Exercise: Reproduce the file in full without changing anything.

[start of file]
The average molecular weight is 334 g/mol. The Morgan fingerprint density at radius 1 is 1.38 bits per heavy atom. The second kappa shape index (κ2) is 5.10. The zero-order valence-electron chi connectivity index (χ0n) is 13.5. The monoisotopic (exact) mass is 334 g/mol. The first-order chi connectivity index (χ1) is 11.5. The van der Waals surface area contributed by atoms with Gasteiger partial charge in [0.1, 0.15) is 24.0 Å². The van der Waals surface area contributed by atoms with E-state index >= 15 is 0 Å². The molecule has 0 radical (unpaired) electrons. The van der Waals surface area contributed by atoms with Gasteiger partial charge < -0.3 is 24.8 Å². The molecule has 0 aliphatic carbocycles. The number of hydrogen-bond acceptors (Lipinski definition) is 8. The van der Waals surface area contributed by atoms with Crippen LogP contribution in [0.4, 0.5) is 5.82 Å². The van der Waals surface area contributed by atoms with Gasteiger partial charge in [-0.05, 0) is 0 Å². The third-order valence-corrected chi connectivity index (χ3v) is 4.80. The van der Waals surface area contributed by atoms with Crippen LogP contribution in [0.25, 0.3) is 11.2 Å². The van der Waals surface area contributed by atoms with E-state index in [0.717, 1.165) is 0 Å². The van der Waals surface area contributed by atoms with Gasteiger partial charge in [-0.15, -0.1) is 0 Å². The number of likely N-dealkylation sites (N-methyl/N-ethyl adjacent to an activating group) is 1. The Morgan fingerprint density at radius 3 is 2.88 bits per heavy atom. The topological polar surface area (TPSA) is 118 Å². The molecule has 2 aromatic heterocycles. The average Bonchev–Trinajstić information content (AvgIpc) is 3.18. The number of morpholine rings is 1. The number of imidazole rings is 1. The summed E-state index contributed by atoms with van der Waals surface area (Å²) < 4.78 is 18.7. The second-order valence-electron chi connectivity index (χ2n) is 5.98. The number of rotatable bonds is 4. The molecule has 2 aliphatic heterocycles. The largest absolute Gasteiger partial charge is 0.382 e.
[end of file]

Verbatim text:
The average molecular weight is 334 g/mol. The Morgan fingerprint density at radius 1 is 1.38 bits per heavy atom. The second kappa shape index (κ2) is 5.10. The zero-order valence-electron chi connectivity index (χ0n) is 13.5. The monoisotopic (exact) mass is 334 g/mol. The first-order chi connectivity index (χ1) is 11.5. The van der Waals surface area contributed by atoms with Gasteiger partial charge in [0.1, 0.15) is 24.0 Å². The van der Waals surface area contributed by atoms with E-state index >= 15 is 0 Å². The molecule has 0 radical (unpaired) electrons. The van der Waals surface area contributed by atoms with Gasteiger partial charge < -0.3 is 24.8 Å². The molecule has 0 aliphatic carbocycles. The number of hydrogen-bond acceptors (Lipinski definition) is 8. The van der Waals surface area contributed by atoms with Crippen LogP contribution in [0.4, 0.5) is 5.82 Å². The van der Waals surface area contributed by atoms with Gasteiger partial charge in [-0.05, 0) is 0 Å². The third-order valence-corrected chi connectivity index (χ3v) is 4.80. The van der Waals surface area contributed by atoms with Crippen LogP contribution in [0.25, 0.3) is 11.2 Å². The van der Waals surface area contributed by atoms with E-state index in [0.717, 1.165) is 0 Å². The van der Waals surface area contributed by atoms with Gasteiger partial charge in [-0.15, -0.1) is 0 Å². The number of likely N-dealkylation sites (N-methyl/N-ethyl adjacent to an activating group) is 1. The Morgan fingerprint density at radius 3 is 2.88 bits per heavy atom. The topological polar surface area (TPSA) is 118 Å². The molecule has 2 aromatic heterocycles. The average Bonchev–Trinajstić information content (AvgIpc) is 3.18. The number of morpholine rings is 1. The number of imidazole rings is 1. The summed E-state index contributed by atoms with van der Waals surface area (Å²) < 4.78 is 18.7. The second-order valence-electron chi connectivity index (χ2n) is 5.98. The number of rotatable bonds is 4. The molecule has 2 aliphatic heterocycles. The largest absolute Gasteiger partial charge is 0.382 e.